Shorter practice time

Discussion in 'Trumpet Discussion' started by hichez, Oct 9, 2011.

  1. hichez

    hichez Pianissimo User

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    The fact is that I have have to focus on college. During high school and throughout the Summer months I had all day to practice. I find myself crunched on time to practice since I not a music major(which I hear they still have a hard time finding quality practice time). Just came here to find out what other people do. I would consider myself a player with a good foundation( player all throughout middle and high school and had 3 1/2 years of private instruction). I also participate in marching band in my college and soon to be part of the basketball pep band. I have also been playing trumpet for around 8 years now. Just looking for suggestions. Thanks.
     
  2. Vulgano Brother

    Vulgano Brother Moderator Staff Member

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    A balance of what we play is very important. If you are playing nothing but marching and pep band rehearsals, then spending time on gentle, legato and quiet playing can serve as an antidote. Most band directors cringe at the transition from marching band to symphonic band each year, because they end up with a bunch of people who have let their chamber-music playing skills atrophy.

    Look for a cute freshman music major in your marching band and maybe go out on a couple of dates--it can provide a great incentive to spend more time in the practice room. ;-)
     
  3. jiarby

    jiarby Fortissimo User

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    Of course, afterwards you will still need to fine some practice time!
     
  4. gmonady

    gmonady Utimate User

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    The practice room? Really? Cute freshman music major. Practice Room? Really? Has it been that long since you were at college? Well, what ever room is chosen for "practice", I am sure breathing technique will still be a priority!
     
  5. hichez

    hichez Pianissimo User

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    Funny thing is that I would have to find a music major to even get into the practice rooms. Non-music majors aren't allowed in.
     
  6. rowuk

    rowuk Moderator Staff Member

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    I have a daily maintenance routine with lipslurs, long tones and easy tunes that is separate from my practice time. Most of the students that have come to me from other teachers have not been practicing smart. There was plenty of room for increasing awareness and making every note count.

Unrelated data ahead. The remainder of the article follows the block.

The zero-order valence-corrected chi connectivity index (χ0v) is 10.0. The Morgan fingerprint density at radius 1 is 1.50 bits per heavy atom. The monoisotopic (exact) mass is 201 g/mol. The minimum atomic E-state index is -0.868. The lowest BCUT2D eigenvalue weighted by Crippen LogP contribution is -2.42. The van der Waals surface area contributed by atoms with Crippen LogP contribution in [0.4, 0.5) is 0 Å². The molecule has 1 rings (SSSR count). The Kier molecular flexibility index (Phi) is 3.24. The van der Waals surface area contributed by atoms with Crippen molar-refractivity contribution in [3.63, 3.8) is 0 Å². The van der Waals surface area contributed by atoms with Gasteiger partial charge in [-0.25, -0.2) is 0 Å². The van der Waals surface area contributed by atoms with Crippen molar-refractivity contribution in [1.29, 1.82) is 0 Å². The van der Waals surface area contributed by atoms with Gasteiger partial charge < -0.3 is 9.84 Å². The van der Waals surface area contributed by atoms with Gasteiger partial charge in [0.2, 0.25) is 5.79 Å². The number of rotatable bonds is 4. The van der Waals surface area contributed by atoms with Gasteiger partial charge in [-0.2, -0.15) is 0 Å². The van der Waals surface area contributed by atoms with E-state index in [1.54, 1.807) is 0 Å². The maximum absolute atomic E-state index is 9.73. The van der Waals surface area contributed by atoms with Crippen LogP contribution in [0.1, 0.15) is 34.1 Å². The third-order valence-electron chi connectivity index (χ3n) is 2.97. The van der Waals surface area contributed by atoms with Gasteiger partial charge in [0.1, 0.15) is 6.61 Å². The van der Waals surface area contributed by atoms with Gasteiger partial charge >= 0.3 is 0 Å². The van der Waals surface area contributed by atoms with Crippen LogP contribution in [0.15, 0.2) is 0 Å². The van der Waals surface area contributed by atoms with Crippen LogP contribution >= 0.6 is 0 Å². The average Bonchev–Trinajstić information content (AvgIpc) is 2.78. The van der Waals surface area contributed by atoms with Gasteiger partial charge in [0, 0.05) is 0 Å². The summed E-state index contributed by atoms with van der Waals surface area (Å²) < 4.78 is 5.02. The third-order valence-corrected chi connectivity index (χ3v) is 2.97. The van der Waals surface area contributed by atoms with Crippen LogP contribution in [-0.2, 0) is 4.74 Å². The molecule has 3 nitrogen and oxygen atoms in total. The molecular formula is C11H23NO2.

We don't get better by practicing a lot. Getting better needs LEARNING to be at the core and not "face time". Every brainlessly played note sets us back!
     
    Last edited: Oct 10, 2011
  7. Vulgano Brother

    Vulgano Brother Moderator Staff Member

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    gmonady, I was a junior before I started that, and had keys to the marching band office and a door that locked. It had no windows. Kinda surprised when the marching band director walked in once....

    But I digress. Rowuk makes an excellent point--quality is better than quantity, which is why I suggested the cute freshman music major.
     
  8. gmonady

    gmonady Utimate User

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    Yes I agree and in addition, this was excellent stregic advice as well as the OP just noted above: "...to find a music major to even get into the practice rooms. Non-music majors aren't allowed in,". So finding this cute freshman music major is a win-win recommendation to be sure.
     
  9. BrotherBACH

    BrotherBACH Piano User

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    The following comments are not meant to be hard on you; They may not even apply in your specific case. But, as a university professor, I am amazed at how much time students waste. If trumpet is really that important to you, you have to make it a priority and cut out other things. Forget about TV, socializing on electronic media, Youtube etc. Maybe there are other things. Just sit down and analyze how you use your time; there are always options. I also recommend purchasing Don E. Johnson's "A comprehensive practice routine for the aspiring brass player". He writes the book specifically for students with excellent recommendations. For example, the book has a 40 miniute routine for students to practice every morning before going to work when they are off school during the summer.